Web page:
Maybe it’s sacrilegious, but tonight I dine on alpaca meat–or, is it llama?–while the passion plays out for us below, Graham and I comfortably peering at the trailing procession from up high as it enters the final act with a play of Ring-Around-the-Cathedral.
Locals and tourists alike line up to watch this once-a-year show, certain that next year, Jesus will rise again, and between bites of rubbery, so-so tasting steak and sweet white wine, we pause to take in Easter’s equivalent of the Christmas pagent.
Interestingly, tonight’s magic show unleashes a flurry of insights, starting with the curious ponder of how many processions this Cathedral must have witnessed through the centuries, curious to know how they evolve over the years, if at all, curious to know what it must be like to live in a place on the tourist circuit, which coincidentally, is completely happenstance, accidental.
Because, you see, to a large extent, the tourist circuit is really just another facet of transportation, intimately intertwined with the roads and buses and planes and what-not whisking us from place to place, somewhat held hostage by how quickly asphalt and concrete make a certain destination available, some destinations available simply because they happen to be at crossroads, the unwilling or undeserved oasis at the end of a journeyman’s pilgrimage.
Which, then, segues us into a rather transcendental inquiry, that is–we enclose ourselves in metal capsules and trust that they teleport us from place to place, new coordinates, new theoretical location on the globe, but if you sleep through the transport, do you really travel? I mean, essentially, you wake up in a new destination, it feels a little different, iPhone says it’s 1000 km away, but really, is it? Sometimes, we traverse massive expanses and feel like we could be in an Asian Gemerica; othertimes, next door is light year’s away.
And, then, just because Graham and I now circle back to where we are, the act of actually being in a place, taking it in, transforms it. To live here is not the same as to travel here, which, in the scope of travel, breaks down between the vacationer, the voyager, the backpacker, the tourer, the vagabond, the list is endless. Clearly, one cannot be both in the same location, at least, not readily, for living versus touring is akin to what they say about nascent love and decades of intimacy–yeah, that first dance might be exhilarating, but to really be in step with your partner takes years of practice.
Now, we are caught in the conundrum of knowing that for most destinations and cities, we’ll never offer anything beyond a handshake, a one-night stand of intimacy, if you will, and for that, we are momentarily regretful, for to live in a place is to know it profoundly.
That is not to say that scratching the surface is without merit–on the contrary, this survey of cities around the globe surprises and enthralls, delights and perturbs, reinforces what we appreciate, turns us onto new considerations. Graham brings to light a study that compares the average walking pace of a host of cities, concluding that simply based on speed of walk, we discern health, vitality, psychology, commerce, quality of life, and so on.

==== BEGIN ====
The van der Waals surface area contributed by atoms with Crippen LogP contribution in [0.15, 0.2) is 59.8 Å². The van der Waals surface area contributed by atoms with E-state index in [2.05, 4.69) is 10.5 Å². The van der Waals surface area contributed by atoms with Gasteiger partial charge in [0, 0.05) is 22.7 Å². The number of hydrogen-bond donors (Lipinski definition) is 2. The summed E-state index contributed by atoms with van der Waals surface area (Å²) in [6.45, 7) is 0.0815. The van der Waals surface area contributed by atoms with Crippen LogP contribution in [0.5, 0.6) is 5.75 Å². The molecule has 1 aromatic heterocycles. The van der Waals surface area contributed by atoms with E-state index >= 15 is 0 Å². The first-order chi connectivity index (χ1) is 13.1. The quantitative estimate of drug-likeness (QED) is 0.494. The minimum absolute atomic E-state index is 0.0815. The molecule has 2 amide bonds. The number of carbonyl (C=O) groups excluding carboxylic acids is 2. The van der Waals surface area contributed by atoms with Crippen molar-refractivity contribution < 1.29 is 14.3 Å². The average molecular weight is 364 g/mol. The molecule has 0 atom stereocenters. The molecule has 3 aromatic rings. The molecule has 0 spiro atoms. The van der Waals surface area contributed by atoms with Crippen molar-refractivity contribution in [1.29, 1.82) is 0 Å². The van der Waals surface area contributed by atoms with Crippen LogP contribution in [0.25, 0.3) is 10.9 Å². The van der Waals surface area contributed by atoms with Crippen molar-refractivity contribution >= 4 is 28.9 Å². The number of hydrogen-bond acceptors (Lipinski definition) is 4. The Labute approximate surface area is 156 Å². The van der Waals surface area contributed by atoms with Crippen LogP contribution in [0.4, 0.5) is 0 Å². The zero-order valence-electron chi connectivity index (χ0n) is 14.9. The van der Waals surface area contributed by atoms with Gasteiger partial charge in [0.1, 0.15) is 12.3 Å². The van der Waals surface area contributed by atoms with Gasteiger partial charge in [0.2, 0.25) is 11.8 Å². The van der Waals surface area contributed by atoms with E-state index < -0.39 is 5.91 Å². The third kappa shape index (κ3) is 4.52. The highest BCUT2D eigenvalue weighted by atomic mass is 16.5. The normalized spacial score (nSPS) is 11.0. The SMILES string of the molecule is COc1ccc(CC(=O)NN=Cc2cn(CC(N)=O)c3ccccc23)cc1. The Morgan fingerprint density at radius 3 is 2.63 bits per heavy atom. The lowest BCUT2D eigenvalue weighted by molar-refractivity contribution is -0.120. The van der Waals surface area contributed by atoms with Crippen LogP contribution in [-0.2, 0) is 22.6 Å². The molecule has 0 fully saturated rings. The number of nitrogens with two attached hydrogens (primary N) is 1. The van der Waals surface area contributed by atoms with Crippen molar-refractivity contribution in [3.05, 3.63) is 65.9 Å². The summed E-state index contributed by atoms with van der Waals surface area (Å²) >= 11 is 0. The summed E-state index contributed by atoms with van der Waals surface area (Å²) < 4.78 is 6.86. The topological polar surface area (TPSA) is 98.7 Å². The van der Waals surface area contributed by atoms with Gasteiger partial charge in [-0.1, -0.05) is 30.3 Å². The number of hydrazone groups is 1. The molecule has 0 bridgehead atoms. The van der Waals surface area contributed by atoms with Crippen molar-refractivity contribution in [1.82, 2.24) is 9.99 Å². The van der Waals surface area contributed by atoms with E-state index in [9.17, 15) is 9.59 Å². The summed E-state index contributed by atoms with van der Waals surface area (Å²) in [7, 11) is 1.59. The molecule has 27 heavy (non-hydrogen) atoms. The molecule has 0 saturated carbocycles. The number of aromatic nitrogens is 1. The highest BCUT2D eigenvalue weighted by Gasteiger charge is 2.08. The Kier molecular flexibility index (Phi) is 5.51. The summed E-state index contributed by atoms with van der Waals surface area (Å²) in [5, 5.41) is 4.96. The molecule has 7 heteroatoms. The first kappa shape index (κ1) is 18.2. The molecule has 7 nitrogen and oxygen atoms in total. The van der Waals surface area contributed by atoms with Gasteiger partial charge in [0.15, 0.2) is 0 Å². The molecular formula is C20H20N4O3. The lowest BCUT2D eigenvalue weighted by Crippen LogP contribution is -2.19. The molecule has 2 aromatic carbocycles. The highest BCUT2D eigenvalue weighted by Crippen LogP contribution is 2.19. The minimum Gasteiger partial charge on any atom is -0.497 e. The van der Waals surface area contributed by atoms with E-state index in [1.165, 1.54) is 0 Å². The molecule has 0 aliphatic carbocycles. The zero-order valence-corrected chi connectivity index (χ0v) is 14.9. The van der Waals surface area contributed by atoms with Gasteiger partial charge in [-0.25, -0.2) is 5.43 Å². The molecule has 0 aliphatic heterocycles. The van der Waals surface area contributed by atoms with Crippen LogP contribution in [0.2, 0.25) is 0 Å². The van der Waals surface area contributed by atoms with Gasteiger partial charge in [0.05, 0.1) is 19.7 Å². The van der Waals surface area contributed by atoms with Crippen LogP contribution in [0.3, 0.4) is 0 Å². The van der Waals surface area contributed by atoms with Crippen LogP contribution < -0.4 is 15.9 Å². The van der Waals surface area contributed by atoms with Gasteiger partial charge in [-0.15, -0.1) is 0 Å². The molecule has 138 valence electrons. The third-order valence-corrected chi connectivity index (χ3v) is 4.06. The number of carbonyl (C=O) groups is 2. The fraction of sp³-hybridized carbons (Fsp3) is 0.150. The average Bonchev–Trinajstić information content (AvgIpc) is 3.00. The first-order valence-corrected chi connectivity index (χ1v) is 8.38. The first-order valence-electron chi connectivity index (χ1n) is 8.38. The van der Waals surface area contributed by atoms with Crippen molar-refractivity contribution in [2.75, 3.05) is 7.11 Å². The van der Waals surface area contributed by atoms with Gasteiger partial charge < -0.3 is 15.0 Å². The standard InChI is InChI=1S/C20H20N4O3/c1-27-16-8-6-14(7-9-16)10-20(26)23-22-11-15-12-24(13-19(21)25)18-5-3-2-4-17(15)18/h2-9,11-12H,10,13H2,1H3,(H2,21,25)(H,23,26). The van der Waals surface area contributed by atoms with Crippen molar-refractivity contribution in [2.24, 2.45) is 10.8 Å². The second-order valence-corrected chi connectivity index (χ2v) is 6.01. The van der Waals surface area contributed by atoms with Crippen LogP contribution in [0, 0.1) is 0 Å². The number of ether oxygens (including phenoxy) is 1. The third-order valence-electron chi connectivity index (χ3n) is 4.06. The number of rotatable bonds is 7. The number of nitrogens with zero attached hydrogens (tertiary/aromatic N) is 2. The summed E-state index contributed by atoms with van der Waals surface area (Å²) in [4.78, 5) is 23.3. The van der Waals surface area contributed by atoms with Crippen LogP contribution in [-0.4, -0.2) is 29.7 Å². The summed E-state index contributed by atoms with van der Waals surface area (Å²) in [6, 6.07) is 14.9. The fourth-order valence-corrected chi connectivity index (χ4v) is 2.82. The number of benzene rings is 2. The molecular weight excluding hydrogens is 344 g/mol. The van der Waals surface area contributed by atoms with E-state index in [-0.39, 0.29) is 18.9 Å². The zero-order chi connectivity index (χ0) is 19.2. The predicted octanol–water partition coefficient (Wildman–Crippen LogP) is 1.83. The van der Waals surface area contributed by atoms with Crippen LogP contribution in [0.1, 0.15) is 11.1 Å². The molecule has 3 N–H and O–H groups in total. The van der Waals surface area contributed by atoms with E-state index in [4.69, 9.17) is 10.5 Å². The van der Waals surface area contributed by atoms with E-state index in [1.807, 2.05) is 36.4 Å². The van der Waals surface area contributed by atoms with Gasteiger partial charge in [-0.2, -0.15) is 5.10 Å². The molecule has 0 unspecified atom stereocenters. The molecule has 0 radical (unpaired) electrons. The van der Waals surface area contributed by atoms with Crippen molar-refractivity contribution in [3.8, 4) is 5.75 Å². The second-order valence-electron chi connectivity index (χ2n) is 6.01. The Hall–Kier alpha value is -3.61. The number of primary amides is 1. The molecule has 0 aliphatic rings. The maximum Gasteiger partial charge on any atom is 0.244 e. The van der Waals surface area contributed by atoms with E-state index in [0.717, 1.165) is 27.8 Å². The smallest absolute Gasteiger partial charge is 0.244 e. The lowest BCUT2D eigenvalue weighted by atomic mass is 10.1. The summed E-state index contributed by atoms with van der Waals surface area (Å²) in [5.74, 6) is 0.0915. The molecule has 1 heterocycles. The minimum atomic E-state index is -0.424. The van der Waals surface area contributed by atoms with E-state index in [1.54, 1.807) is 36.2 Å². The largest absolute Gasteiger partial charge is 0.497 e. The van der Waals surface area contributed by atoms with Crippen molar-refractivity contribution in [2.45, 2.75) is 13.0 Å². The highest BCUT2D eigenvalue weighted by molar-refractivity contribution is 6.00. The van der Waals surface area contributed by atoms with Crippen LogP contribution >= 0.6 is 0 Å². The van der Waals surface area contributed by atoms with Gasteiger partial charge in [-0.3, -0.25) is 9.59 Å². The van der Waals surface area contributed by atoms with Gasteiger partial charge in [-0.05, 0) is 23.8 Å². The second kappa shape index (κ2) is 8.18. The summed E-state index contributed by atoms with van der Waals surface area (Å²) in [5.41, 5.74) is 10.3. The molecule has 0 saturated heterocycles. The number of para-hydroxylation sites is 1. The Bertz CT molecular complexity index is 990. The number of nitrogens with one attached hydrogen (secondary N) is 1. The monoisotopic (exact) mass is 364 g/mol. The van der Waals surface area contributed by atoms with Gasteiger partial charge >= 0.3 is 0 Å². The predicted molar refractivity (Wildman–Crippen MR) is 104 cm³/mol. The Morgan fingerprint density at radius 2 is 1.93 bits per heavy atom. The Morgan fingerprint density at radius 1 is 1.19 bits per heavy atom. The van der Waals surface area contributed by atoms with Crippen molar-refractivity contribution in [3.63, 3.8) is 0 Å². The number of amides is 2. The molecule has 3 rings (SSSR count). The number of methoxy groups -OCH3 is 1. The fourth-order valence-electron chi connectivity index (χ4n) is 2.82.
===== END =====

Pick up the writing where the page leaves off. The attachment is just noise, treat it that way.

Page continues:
Fascinating, especially since we are conditioned to travel with checklist in hand–main church, check; museum, check; historical monument, check; strange beasts, check; ceremony or ritual, check. Often, this is a history book thrown up on walls, riveting in its own right, but caught in the past, bottled up into easy, printable narrative, the complexity and color of life contained into a stack of A4s and 8.5 x 11s. Educational, sure, but sometimes, the marathon of ticking off a maximum amount of tourist to-do’s to prove we were there! exhausts more than it instructs, especially in long-term travel.
Instead, Graham and I revel in unraveling a city’s magic and understory by listening to a different drum, one that stands outside and compliments what the guide books prescribe. Simply put, being here and matching the local pace, literally, we get a sense of what it’s like to walk a mile here, to slow down and wind down throughout the day for siesta, to dine late and awaken even later, to slow down enough to remark how people hold their bodies, how they place one foot in front of the next–do they duck walk? sashay? shimmy? stride?
So, here we are, deposited somewhere in Peru, sitting on the second story overlooking a newly-vacated Plaza de las Armas, sharing a crêpe for desert, personal rhythm slow and deliberate and gracious to match that of our entourage, slow steps forcing a slower, more intentional, less cluttered mind.
So simple, this mirroring effect, yet so telling, for how people live in their bodies is how they live in their heads which is how they build their country and how they carry their past, and these insights priceless, almost more descriptive than the miles tallied on my OneWorld frequent mile card or the PDFs I collect in my travel app.